5 Tips to Understand Pig Behavior for Successful Swine Production

Understanding pig behavior is a key to successful, low-stress pig management. Most pig behavior (both normal and abnormal) is related to the animals’ natural, survival instincts.

Pigs are social animals. They’re curious, have a good memory and exhibit herd tendencies. For example, a pigs’ normal response to a perceived threat is find a larger flight zone. Without a clear escape route, pigs tend to circle to keep a perceived threat in sight and at a distance.

What is an abnormal behavior? It’s the result of the lack of harmony between the pig and its environment. Many factors can influence pig behavior, and addressing these challenges often requires a variety of initiatives. Here are 5 tips to help you distinguish normal pig behavior from abnormal behavior:

Make time to observe. It’s essential to spend time with your animals to fully understand their natural behavior. As part of you daily routine, stand in each room, and watch all the pigs, from their feeding and drinking patterns to the way they interact with other pigs. Don’t rush this process, you’ll be amazed at what you learn. PIC recommends:

  • 1 labor hour per 500 nursery-aged pigs, especially during the first 10 to 14 days
  • 1 labor hour per 1,000 pigs at the finishing stage.

When you’re not in the barn, live footage from video cameras inside the barn can also give you valuable insights into pig behavior.

Understand feeding patterns. Feeding patterns can change as seasons, social hierarchies, and environments change. Understanding and recognizing these changes will help you understand pig behavior and needs.

Seasonal patterns: Pigs tend to eat consistently through the day in the winter. In the summer, pigs tend to rest during the heat of the day and eat at night and in the early morning.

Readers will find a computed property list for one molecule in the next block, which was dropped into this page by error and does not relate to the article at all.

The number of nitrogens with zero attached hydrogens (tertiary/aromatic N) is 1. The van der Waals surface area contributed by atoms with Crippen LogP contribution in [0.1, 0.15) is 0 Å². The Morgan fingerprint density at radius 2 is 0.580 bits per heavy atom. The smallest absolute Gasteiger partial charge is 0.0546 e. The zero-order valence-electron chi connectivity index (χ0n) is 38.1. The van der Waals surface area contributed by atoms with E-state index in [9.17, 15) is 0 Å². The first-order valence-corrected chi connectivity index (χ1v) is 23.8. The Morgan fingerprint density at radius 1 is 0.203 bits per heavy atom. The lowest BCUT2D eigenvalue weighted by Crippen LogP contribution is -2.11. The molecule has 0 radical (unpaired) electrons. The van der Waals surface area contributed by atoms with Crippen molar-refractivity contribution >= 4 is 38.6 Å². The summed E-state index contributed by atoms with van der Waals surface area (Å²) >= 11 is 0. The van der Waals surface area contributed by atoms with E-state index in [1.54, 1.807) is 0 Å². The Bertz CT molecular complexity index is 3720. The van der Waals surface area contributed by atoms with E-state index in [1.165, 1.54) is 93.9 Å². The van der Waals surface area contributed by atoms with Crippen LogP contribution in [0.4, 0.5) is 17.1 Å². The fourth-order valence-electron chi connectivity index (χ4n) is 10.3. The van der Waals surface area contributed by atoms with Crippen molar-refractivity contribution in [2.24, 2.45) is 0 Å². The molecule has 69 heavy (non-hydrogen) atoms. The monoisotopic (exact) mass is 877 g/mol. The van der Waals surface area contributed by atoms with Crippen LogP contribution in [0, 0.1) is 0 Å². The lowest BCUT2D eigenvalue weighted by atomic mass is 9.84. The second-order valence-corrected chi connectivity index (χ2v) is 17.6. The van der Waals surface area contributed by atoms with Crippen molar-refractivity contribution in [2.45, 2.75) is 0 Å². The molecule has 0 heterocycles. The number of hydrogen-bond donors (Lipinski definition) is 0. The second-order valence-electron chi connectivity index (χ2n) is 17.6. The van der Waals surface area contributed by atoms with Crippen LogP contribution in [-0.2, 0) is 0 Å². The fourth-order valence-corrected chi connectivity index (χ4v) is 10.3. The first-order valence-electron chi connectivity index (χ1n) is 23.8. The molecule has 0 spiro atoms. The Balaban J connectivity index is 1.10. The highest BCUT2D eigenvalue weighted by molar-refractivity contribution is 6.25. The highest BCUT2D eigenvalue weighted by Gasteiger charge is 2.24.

Social patterns: Pigs are social creatures and create hierarchies for access to valuable resources like water, food and resting space. This hierarchy impacts when and how pigs eat throughout the day.

Environment and hierarchy interactions: How often are feed outages occurring in your barns? Even if it’s just a 30- or 60-minute outage, what if it happens when the pig ranked 25 in the hierarchy approaches the feeder? He or she will be pushed aside by more dominant pigs when more feed arrives. IC recommends:

  • Minimizing feed outages to ensure all pigs get proper nutrition.
    • Linear feeding space per pig:
      • 1.0 inch (2.5 cm) for nursery pigs 0-60 lb (0-27 KG)
      • 1.88 – 2.0 inches (4.7-5.0 cm) for grow-finish pigs 60 lb (27 kg) to market weight
      • Observe your pens to determine if you have enough feeder space, so all the pigs can access the feeder multiple times a day.

Provide enough space to help manage aggression.
Most pig behaviors are natural and non-aggressive, like the tendency to root and scavenge. These behaviors manifest in a confinement setting when pigs nose each other’s bellies. This doesn’t mean the animals are picking on each other; they’re expressing natural behavior. Pigs need to have the opportunity to be social with each other.

On the other hand, gang aggression is a negative behavior that occurs when multiple pigs attack the lowest-ranked pigs in the hierarchy. This behavior is typical in the wild, not just in confinement. If an animal does not have enough space to get away from other animals trying to establish dominance, aggression is difficult to stop.

PIC recommends staying above 7.0 to 7.1 square feet per pig in each pen. If square-footage drops below this threshold, negative pig behavior may increase. Review vital space recommendations in the PIC Wean-to-Finish Guidelines.

Beware of tail biters. Tail biting can arise in a confinement setting. It’s not uncommon for tail biters to be smaller pigs that may not be getting enough resources (including feed and water). What can you do about tail biters?
Once you identify the tail biter:

  • Try moving this pig to a different pen, cull it early, or market some of the other pigs in the pen earlier to alleviate stocking pressure.
  • Remember that pigs tend to pick on pigs that are different. Keeping tail sizes consistent helps manage tail biting.

Control the controllable. Keeping pigs in the proper thermoneutral zone (not too hot, not too cold) helps limit negative pig behaviors. Ensure proper airflow in the barn. Also, control drafts (from a hole in the barn curtain, for example) to prevent pigs from getting chilled.

Help pigs thrive

It’s easy to be off just a little bit on a variety of critical factors that impact pig behavior, from adequate nutrition to proper stocking rates to the right barn temperature. Being off slightly on multiple factors, can compound issues and contribute to abnormal pig behavior.